Fintech startup Seashell has raised $6 million in seed funding from some of the biggest venture capital and cryptocurrency founders as it aims to develop an inflation-resistant financial app — a timely initiative as consumers grapple with mounting cost pressures.
The investment round was led by Khosla Ventures and Kindred Ventures, with additional input from Robinhood co-founder Vlad Tenev and billionaire investor Mark Cuban, former CEO of the United States. Commodity Futures Trading Commission. J. Christopher Giancarlo and Coinbase Ventures. Also among the investors were the founders of crypto projects Terra, Polygon, Avalanche and Solana.
Seashell launches a consumer app that gives users an easy way to get better value for their money. The company claims that the Seashell Save product gives users up to 10% interest on their money with flexible payment options. The app is available on both Android and iOS devices.
Daryl Hock, founder and CEO, who was also the executive vice president and CEO of blockchain security firm CertiK, told Cointelegraph that the app generates revenue from both “internal and external sources,” despite it not being an actual DeFi product. . . He further explained:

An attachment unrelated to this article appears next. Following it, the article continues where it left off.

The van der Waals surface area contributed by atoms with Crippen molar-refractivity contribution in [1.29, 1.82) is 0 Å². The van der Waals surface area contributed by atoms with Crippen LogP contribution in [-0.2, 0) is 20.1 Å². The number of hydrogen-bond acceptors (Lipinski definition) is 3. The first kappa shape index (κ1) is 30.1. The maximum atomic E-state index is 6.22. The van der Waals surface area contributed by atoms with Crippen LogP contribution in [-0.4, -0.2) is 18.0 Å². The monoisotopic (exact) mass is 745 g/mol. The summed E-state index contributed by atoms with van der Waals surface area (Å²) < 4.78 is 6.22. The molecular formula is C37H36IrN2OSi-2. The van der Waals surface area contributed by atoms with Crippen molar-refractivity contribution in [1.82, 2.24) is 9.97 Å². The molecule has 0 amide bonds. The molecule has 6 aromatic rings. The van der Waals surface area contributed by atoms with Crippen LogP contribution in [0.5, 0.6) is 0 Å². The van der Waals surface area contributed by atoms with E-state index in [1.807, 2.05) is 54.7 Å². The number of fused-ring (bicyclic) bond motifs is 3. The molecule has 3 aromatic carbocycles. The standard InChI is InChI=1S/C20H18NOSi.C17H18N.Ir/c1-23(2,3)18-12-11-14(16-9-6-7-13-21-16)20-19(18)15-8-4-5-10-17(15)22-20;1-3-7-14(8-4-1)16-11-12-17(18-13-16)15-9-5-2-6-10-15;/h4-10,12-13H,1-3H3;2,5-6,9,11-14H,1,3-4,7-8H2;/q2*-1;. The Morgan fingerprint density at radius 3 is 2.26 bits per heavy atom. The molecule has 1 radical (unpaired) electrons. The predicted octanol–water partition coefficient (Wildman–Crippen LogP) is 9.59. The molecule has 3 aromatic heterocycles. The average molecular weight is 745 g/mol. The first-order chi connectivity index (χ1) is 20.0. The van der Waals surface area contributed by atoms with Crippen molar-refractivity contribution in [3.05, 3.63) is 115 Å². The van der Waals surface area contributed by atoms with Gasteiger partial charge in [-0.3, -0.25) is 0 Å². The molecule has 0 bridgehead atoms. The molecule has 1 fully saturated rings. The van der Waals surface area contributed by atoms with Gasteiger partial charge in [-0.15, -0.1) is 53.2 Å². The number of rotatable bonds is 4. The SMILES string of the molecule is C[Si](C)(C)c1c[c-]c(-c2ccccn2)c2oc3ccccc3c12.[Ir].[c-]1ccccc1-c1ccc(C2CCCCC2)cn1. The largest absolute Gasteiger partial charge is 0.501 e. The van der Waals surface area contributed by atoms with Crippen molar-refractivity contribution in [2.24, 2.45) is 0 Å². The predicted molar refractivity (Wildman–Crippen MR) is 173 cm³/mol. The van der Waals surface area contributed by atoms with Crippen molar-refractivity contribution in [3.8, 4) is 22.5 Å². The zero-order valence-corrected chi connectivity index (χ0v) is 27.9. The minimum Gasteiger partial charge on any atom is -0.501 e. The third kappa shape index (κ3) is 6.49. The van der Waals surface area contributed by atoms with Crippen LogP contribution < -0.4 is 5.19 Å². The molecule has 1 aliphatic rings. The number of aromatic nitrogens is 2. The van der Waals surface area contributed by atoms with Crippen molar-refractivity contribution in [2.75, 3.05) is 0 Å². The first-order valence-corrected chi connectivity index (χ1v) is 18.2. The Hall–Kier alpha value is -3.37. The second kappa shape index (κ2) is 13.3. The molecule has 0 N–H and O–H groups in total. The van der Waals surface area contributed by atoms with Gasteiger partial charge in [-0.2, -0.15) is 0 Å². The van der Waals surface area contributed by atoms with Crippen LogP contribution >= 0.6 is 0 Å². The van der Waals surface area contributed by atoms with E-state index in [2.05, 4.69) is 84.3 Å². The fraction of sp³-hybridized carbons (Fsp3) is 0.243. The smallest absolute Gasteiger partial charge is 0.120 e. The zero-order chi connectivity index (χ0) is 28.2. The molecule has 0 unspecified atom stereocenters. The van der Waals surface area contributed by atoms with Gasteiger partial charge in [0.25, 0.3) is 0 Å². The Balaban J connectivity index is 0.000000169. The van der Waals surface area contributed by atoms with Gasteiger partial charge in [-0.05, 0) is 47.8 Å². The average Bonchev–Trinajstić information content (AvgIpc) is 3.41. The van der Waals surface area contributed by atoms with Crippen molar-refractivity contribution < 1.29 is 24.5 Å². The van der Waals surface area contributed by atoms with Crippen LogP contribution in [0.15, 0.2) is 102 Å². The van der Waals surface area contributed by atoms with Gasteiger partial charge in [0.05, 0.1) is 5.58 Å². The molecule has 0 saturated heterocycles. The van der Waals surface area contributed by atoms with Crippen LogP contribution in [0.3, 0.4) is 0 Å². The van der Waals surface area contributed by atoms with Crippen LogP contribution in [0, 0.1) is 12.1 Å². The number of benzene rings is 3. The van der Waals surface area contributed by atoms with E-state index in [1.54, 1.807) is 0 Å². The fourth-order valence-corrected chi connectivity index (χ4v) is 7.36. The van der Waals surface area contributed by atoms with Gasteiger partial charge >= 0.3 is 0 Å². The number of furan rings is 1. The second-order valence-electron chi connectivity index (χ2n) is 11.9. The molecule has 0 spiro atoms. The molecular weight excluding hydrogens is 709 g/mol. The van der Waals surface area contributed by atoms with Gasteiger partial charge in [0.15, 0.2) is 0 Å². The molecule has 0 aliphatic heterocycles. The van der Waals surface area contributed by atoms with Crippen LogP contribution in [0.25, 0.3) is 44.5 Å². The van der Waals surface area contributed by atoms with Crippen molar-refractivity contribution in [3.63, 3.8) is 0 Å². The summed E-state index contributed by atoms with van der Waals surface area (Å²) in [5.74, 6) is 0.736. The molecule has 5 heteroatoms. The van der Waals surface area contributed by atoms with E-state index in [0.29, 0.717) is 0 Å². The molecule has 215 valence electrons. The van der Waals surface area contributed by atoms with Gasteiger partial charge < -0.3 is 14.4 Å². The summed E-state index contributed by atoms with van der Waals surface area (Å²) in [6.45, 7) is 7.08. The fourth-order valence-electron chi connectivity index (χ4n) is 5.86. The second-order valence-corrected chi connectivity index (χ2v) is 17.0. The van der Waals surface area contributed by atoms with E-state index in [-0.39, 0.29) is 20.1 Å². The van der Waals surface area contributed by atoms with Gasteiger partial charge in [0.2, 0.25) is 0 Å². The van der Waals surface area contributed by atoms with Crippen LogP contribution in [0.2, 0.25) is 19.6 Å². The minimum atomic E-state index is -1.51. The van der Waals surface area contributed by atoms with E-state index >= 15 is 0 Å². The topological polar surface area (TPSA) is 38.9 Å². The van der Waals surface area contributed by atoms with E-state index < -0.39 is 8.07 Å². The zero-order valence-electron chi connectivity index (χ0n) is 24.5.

“Similar to how traditional banks use customer funds by lending money, Seashell invests customer funds in DeFi and off-chain lending protocols to achieve higher returns for users.”
Although Seashell is not built on a blockchain, the app may still attract savers who are worried about inflation and their declining purchasing power.
Inflation has taken the front page for the past six months as governments struggle to curb price hikes. While politicians blame a lack of supply for inflation, the most reasonable explanation is an increase in the money supply. For example, the US Federal Reserve has printed more money in the past two years than it has in the entire past history of the country combined.
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The M1 money supply grew from more than $4 trillion in January 2020 to more than $20.3 trillion in November 2021. Source: Federal Reserve Bank of St. Louis.
In December, cost pressures were on the rise again, as the US Consumer Price Index, known as CPI, rose 0.5% month-on-month to 7% year-on-year. That was the highest year-over-year growth rate since 1982. Sarah House, chief economist at Wells Fargo, told the Wall Street Journal that “there’s still a lot of momentum right now when it comes to inflation,” adding that price increases are likely to be higher than the mountain. in the coming months.